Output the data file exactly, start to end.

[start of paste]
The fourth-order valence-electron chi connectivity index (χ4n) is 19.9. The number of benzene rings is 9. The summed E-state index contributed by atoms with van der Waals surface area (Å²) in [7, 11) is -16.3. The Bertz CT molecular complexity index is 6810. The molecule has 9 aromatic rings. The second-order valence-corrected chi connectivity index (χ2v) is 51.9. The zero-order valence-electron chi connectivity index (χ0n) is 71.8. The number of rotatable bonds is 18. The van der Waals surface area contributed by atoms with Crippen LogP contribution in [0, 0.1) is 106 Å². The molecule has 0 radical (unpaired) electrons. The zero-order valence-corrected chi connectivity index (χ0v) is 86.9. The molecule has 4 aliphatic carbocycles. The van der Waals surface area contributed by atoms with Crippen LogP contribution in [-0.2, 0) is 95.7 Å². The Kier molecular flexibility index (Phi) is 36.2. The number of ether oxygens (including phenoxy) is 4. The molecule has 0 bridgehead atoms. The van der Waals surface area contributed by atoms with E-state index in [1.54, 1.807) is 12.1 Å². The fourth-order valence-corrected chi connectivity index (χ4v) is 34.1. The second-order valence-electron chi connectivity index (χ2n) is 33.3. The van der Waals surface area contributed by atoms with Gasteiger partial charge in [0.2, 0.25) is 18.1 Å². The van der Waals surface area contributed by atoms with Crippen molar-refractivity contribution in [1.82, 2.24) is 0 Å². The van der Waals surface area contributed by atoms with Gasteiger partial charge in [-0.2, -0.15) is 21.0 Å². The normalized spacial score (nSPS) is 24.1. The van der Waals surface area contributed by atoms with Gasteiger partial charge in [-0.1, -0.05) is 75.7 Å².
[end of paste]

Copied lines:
The fourth-order valence-electron chi connectivity index (χ4n) is 19.9. The number of benzene rings is 9. The summed E-state index contributed by atoms with van der Waals surface area (Å²) in [7, 11) is -16.3. The Bertz CT molecular complexity index is 6810. The molecule has 9 aromatic rings. The second-order valence-corrected chi connectivity index (χ2v) is 51.9. The zero-order valence-electron chi connectivity index (χ0n) is 71.8. The number of rotatable bonds is 18. The van der Waals surface area contributed by atoms with Crippen LogP contribution in [0, 0.1) is 106 Å². The molecule has 0 radical (unpaired) electrons. The zero-order valence-corrected chi connectivity index (χ0v) is 86.9. The molecule has 4 aliphatic carbocycles. The van der Waals surface area contributed by atoms with Crippen LogP contribution in [-0.2, 0) is 95.7 Å². The Kier molecular flexibility index (Phi) is 36.2. The number of ether oxygens (including phenoxy) is 4. The molecule has 0 bridgehead atoms. The van der Waals surface area contributed by atoms with E-state index in [1.54, 1.807) is 12.1 Å². The fourth-order valence-corrected chi connectivity index (χ4v) is 34.1. The second-order valence-electron chi connectivity index (χ2n) is 33.3. The van der Waals surface area contributed by atoms with Gasteiger partial charge in [0.2, 0.25) is 18.1 Å². The van der Waals surface area contributed by atoms with Crippen molar-refractivity contribution in [1.82, 2.24) is 0 Å². The van der Waals surface area contributed by atoms with Gasteiger partial charge in [-0.2, -0.15) is 21.0 Å². The normalized spacial score (nSPS) is 24.1. The van der Waals surface area contributed by atoms with Gasteiger partial charge in [-0.1, -0.05) is 75.7 Å².